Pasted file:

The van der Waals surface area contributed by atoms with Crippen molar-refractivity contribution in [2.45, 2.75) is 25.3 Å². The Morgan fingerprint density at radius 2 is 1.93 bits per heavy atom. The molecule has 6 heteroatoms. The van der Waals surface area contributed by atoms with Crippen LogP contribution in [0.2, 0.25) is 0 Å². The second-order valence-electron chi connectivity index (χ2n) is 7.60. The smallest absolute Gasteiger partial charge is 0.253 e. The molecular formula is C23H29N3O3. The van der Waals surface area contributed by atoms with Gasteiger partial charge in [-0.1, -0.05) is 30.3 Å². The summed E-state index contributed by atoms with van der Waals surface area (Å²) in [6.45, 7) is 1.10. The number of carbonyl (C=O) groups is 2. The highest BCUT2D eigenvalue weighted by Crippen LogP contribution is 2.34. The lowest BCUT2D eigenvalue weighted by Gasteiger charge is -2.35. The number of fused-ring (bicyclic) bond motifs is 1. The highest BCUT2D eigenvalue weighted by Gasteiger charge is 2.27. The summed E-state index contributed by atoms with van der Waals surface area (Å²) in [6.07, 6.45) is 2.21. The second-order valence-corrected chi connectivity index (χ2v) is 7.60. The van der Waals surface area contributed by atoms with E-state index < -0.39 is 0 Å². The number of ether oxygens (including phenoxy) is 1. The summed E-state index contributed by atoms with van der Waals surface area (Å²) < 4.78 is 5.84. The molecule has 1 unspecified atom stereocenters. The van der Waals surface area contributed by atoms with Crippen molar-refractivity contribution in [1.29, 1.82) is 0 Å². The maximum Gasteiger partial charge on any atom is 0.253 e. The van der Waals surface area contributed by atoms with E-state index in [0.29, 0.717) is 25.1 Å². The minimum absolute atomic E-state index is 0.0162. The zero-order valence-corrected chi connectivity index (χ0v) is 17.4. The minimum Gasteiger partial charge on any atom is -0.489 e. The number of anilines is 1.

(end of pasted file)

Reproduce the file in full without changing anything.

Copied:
The van der Waals surface area contributed by atoms with Crippen molar-refractivity contribution in [2.45, 2.75) is 25.3 Å². The Morgan fingerprint density at radius 2 is 1.93 bits per heavy atom. The molecule has 6 heteroatoms. The van der Waals surface area contributed by atoms with Crippen LogP contribution in [0.2, 0.25) is 0 Å². The second-order valence-electron chi connectivity index (χ2n) is 7.60. The smallest absolute Gasteiger partial charge is 0.253 e. The molecular formula is C23H29N3O3. The van der Waals surface area contributed by atoms with Gasteiger partial charge in [-0.1, -0.05) is 30.3 Å². The summed E-state index contributed by atoms with van der Waals surface area (Å²) in [6.45, 7) is 1.10. The number of carbonyl (C=O) groups is 2. The highest BCUT2D eigenvalue weighted by Crippen LogP contribution is 2.34. The lowest BCUT2D eigenvalue weighted by Gasteiger charge is -2.35. The number of fused-ring (bicyclic) bond motifs is 1. The highest BCUT2D eigenvalue weighted by Gasteiger charge is 2.27. The summed E-state index contributed by atoms with van der Waals surface area (Å²) in [6.07, 6.45) is 2.21. The second-order valence-corrected chi connectivity index (χ2v) is 7.60. The van der Waals surface area contributed by atoms with E-state index < -0.39 is 0 Å². The number of ether oxygens (including phenoxy) is 1. The summed E-state index contributed by atoms with van der Waals surface area (Å²) < 4.78 is 5.84. The molecule has 1 unspecified atom stereocenters. The van der Waals surface area contributed by atoms with Crippen molar-refractivity contribution in [1.29, 1.82) is 0 Å². The maximum Gasteiger partial charge on any atom is 0.253 e. The van der Waals surface area contributed by atoms with E-state index in [0.29, 0.717) is 25.1 Å². The minimum absolute atomic E-state index is 0.0162. The zero-order valence-corrected chi connectivity index (χ0v) is 17.4. The minimum Gasteiger partial charge on any atom is -0.489 e. The number of anilines is 1.